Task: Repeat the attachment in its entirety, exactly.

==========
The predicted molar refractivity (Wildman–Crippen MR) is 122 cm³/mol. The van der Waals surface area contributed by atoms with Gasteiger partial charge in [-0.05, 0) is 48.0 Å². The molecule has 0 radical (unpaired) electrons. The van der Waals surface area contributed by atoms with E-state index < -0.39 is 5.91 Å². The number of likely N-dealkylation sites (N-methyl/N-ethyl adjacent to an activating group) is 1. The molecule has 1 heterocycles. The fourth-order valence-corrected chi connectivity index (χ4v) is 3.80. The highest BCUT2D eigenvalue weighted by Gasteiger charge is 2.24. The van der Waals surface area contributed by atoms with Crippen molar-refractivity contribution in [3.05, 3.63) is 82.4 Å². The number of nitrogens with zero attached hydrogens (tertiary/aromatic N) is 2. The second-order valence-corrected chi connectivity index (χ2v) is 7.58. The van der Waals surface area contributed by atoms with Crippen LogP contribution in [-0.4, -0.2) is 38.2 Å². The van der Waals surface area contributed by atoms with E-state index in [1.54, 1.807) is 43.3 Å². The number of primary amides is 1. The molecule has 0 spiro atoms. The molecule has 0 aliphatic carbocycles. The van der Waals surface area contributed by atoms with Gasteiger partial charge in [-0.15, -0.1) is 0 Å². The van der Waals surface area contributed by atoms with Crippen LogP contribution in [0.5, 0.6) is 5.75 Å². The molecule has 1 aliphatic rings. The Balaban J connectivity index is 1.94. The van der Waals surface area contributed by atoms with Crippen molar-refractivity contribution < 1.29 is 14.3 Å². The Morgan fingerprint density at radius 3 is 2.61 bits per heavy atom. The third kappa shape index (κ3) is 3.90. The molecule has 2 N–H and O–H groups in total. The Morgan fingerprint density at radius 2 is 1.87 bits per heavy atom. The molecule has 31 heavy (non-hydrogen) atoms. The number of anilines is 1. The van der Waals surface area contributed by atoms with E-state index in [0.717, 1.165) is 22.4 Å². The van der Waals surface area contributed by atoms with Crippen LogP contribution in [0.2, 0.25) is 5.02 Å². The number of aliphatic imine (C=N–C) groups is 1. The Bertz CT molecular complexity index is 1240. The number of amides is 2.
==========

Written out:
The predicted molar refractivity (Wildman–Crippen MR) is 122 cm³/mol. The van der Waals surface area contributed by atoms with Gasteiger partial charge in [-0.05, 0) is 48.0 Å². The molecule has 0 radical (unpaired) electrons. The van der Waals surface area contributed by atoms with E-state index < -0.39 is 5.91 Å². The number of likely N-dealkylation sites (N-methyl/N-ethyl adjacent to an activating group) is 1. The molecule has 1 heterocycles. The fourth-order valence-corrected chi connectivity index (χ4v) is 3.80. The highest BCUT2D eigenvalue weighted by Gasteiger charge is 2.24. The van der Waals surface area contributed by atoms with Crippen molar-refractivity contribution in [3.05, 3.63) is 82.4 Å². The number of nitrogens with zero attached hydrogens (tertiary/aromatic N) is 2. The second-order valence-corrected chi connectivity index (χ2v) is 7.58. The van der Waals surface area contributed by atoms with Crippen LogP contribution in [-0.4, -0.2) is 38.2 Å². The van der Waals surface area contributed by atoms with E-state index in [1.54, 1.807) is 43.3 Å². The number of primary amides is 1. The molecule has 0 spiro atoms. The molecule has 0 aliphatic carbocycles. The van der Waals surface area contributed by atoms with Gasteiger partial charge in [-0.15, -0.1) is 0 Å². The van der Waals surface area contributed by atoms with Crippen LogP contribution in [0.5, 0.6) is 5.75 Å². The molecule has 1 aliphatic rings. The Balaban J connectivity index is 1.94. The van der Waals surface area contributed by atoms with Crippen molar-refractivity contribution < 1.29 is 14.3 Å². The Morgan fingerprint density at radius 3 is 2.61 bits per heavy atom. The third kappa shape index (κ3) is 3.90. The molecule has 2 N–H and O–H groups in total. The Morgan fingerprint density at radius 2 is 1.87 bits per heavy atom. The molecule has 31 heavy (non-hydrogen) atoms. The number of anilines is 1. The van der Waals surface area contributed by atoms with E-state index in [0.717, 1.165) is 22.4 Å². The van der Waals surface area contributed by atoms with Crippen LogP contribution in [0.2, 0.25) is 5.02 Å². The number of aliphatic imine (C=N–C) groups is 1. The Bertz CT molecular complexity index is 1240. The number of amides is 2.